Yeah. 14 years of being a nurse and 20 years of being a mom.
Yeah, so you’ve devoted your entire adult life to taking care of people. Tell me a little bit about how that translates into your music. Because one thing I’ve noticed about your music is that it’s so filled with exactly what you’re feeling and your voice that it sort of takes care of people, in some way.
Well, I always say that when I walk into a patient’s room, I have an audience of one.
[Laughs] True! But like I said, you taking on music as a more full-time part of your trade at the age of 42, you have more wisdom about it [music].
No, I think 20-year-old Christina was a little more selfish and was worried about what she wanted to do and her dreams. And when it didn’t happen, she was devastated. But 42-year-old Christina knows […] that when you learn coping mechanisms and how to have good relationships, you really know how to have a good life. And, so I try to use that in everything that I do every single day.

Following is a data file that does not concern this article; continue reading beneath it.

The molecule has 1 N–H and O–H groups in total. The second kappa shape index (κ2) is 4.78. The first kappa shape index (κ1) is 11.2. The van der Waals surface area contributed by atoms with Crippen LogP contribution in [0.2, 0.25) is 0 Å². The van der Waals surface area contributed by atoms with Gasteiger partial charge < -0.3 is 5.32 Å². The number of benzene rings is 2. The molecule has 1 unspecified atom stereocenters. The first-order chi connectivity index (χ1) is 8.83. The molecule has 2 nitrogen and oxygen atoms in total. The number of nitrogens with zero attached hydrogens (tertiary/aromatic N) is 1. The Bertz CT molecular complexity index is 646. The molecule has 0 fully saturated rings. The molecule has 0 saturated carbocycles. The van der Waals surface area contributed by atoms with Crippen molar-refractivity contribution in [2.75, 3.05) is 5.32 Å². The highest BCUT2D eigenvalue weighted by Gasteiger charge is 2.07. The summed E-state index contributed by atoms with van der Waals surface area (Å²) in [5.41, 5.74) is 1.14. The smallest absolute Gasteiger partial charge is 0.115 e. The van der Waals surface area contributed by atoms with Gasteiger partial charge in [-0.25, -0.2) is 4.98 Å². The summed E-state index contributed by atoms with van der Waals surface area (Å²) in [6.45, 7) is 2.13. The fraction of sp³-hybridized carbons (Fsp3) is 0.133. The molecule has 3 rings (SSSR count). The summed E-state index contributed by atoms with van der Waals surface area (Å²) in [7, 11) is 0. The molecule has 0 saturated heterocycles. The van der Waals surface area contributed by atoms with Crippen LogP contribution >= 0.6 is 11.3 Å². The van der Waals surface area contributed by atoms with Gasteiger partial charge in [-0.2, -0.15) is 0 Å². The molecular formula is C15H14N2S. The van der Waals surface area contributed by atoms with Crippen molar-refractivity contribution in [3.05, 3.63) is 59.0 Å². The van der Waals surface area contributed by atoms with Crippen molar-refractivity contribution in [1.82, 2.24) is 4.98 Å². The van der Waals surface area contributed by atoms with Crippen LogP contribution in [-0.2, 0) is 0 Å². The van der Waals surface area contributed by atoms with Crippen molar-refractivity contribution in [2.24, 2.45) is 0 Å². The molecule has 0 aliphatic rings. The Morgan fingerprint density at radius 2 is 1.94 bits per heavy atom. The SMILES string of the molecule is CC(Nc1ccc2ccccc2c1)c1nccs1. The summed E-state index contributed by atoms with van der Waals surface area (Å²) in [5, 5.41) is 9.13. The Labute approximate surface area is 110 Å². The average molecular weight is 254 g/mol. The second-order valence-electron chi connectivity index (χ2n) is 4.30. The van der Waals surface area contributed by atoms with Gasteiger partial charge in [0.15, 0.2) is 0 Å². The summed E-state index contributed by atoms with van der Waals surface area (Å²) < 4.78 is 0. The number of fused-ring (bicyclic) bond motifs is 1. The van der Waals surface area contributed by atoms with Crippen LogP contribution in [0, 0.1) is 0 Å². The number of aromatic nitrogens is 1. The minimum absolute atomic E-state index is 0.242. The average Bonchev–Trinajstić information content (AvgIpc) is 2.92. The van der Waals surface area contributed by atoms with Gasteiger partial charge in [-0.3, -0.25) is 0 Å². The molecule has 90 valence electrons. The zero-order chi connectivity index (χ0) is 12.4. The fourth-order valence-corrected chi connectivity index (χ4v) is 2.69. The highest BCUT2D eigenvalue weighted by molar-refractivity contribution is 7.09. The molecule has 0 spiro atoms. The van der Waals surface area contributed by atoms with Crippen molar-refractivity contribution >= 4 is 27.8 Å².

It’s been such a blessing for me to get to spend the short time together the last few days that I’ve gotten to spend with you. So, I wanna know if there’s anything you’d like to say to your fans–a message you’d like to give to them.
I think the biggest thing I’d like to say to anyone who follows me […] is that there are no rules when it comes to your dreams. […] It’s what I tell myself every day.
[Laughs] Apparently it’s been working out for you.
[Laughs] Yeah! It’s been working! It’s been working pretty good! [Laughs].
You can buy tickets to the performance of the Christina Wells Band at Fitzgerald’s here.